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 Divorce and Children
Collaborative Divorce: A Better Way for Parents
By Randy Heller, LMHC, LMFT and Robin Caral Shaw, Esq.
Mar 10, 2010, Wed, 10 Mar 2010 13:15

Collaborative Divorce:  A Better Way for Parents

 

By Randy Heller, LMHC, LMFT and Robin Caral Shaw, Esq.

 

 

The typical scenario for a litigated divorce: The husband, his lawyer, and witnesses sitting on a bench in one hallway, while the wife and her entourage wait around a corner in another hallway.   The courthouse itself is filled with security, police officers, intensity.  At the judge’s chambers, there is no interaction, no communication.

 

Everything about this environment is wrong for handling family matters and relationships.

 

Fortunately, the courts do not provide the only model for a divorcing couple.

 

There is another way

With the increasing number of families experiencing divorce, it is exceedingly important that professionals such as lawyers, accountants, financial planners, therapists, judges, and child advocates, do whatever possible to protect the best interests of all parties involved, particularly when there are children concerned.

 

In an ordinary litigated divorce, attorneys, treat divorce as they would with any other lawsuit. But a growing trend known as collaborative divorce allows attorneys and others such as mental health professionals and financial advisors to work together as a team to facilitate the peaceful resolution of issues by signing an agreement not to go to court at the beginning of the process.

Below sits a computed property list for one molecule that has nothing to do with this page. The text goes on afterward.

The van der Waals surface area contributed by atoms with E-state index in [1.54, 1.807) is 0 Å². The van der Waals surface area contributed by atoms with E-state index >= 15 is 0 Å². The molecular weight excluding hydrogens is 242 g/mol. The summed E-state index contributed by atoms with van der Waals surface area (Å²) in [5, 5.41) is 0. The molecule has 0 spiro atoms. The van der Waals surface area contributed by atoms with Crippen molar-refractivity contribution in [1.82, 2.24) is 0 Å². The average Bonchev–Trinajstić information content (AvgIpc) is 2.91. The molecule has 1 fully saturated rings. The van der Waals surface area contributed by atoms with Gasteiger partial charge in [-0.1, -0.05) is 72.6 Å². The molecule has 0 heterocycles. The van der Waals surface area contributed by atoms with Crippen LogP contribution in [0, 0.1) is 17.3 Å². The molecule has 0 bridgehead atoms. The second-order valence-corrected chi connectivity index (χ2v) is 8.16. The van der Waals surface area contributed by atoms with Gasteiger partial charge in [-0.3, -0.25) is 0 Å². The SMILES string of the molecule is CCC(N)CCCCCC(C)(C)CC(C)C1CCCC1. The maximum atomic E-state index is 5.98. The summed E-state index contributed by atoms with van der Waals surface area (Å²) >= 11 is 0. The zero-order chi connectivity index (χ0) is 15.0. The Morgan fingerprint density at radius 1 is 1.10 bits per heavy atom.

A chilling courthouse scene such as the one described can be avoided by using the collaborative divorce process, with the entire team agreeing not to go to court. The collaborative divorce process provides a support system that incorporates the needs of the children as well as the financial and emotional issues of the parents.  In a collaborative divorce, there is no courtroom drama.  In fact, with a collaborative divorce, both husband and wife are not required to go to court since all details of the divorce are resolved and all paperwork completed before the Final Hearing is set.

 

In a collaborative divorce, there are discussions about child development, co-parenting in divorce, the importance of making the best interests of the children a priority, and the desirability of developing a respectful and peaceful relationship between parents. With the guidance of the Collaborative Mental Health Professional, the divorcing parties learn new ways of communicating with each other and with their children, establishing patterns to be implemented long after the divorce.  Since collaborative process uses meetings with the husband, wife, their attorneys, a neutral mental health professional, and often a neutral financial planner, all decisions made are cooperatively and are within the control of the clients.

 

Best interest of the children

Most state laws require decisions to be made with the best interests of the children in mind.  Parents are required to consult one another (“shared parental responsibility”) in making decisions about their children.  They benefit greatly from the communication skills that are taught, and the parenting plans that are developed during the collaborative process, which provides a bridge between marriage and divorce.